Urban transportation is undergoing massive change and expansion, especially in the developing world. The rapid growth of cities is driving demand for better urban transportation and many cities are set to invest heavily in infrastructure. Unfortunately, the needs of low-income households are often overlooked in the selection, design, and service decisions related to these investments. According to the World Bank, urban public transportation systems disproportionately disadvantage the urban poor and vulnerable, especially in cities in the developing world.
Meanwhile, innovative business and service models are emerging that are disrupting the established transportation systems in cities by taking advantage of open data, the Internet and mobile telephony. Services such as bike share, ZipCar®, Waze®, Hopstop®, and Uber® are reducing consumption and reconfiguring the relationship between modes, users, and providers of transportation. These new approaches improve urban transportation by making it more efficient, dependable, and sustainable.
As Susan Zielinski of the University of Michigan’s SMART Initiative puts it, “Transportation is at a crossroads. In response to rapid urbanization, shifting demographics, and other pressing social, economic, and environmental factors, cities and regions are shifting investment dollars from single mode infrastructure to multi-mode, multi-service, IT-enabled door-to-door systems… innovations and opportunities (are going) beyond the bounds of the traditional transportation industry.”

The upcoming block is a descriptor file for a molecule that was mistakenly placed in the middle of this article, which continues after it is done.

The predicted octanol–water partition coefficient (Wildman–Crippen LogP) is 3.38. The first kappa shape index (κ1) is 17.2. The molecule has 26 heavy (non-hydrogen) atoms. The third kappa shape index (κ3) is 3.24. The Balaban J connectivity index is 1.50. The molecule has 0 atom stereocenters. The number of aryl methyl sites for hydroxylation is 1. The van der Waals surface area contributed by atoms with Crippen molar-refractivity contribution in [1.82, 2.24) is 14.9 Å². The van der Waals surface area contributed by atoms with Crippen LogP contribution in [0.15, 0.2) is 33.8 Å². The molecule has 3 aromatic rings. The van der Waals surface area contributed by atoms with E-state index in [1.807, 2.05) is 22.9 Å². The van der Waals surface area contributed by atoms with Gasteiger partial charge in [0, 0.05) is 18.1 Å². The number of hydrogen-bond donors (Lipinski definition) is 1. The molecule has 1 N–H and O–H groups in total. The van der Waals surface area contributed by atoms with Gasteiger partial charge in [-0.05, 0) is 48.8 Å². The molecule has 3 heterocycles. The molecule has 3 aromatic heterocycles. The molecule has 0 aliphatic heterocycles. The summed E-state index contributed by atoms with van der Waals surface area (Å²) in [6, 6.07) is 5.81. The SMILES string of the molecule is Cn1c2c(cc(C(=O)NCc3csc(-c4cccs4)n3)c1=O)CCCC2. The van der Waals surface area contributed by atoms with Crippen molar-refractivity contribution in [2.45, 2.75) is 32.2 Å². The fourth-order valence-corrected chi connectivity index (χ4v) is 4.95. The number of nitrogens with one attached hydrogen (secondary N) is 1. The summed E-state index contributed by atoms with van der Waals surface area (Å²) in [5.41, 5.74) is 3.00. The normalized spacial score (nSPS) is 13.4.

Collectively referred to as the emerging New Mobility sector, this innovative industry sector provides a key opportunity to build more inclusive cities and more resilient communities.
Catalyzing the New Mobility in Cities is an exploratory effort focused on identifying innovative business and service models that are beneficial to the urban poor, both as users and providers of urban transportation.The primer briefly summarizes and showcases some of the hallmark innovations that are challenging the status quo in rapidly growing cities in the developing world.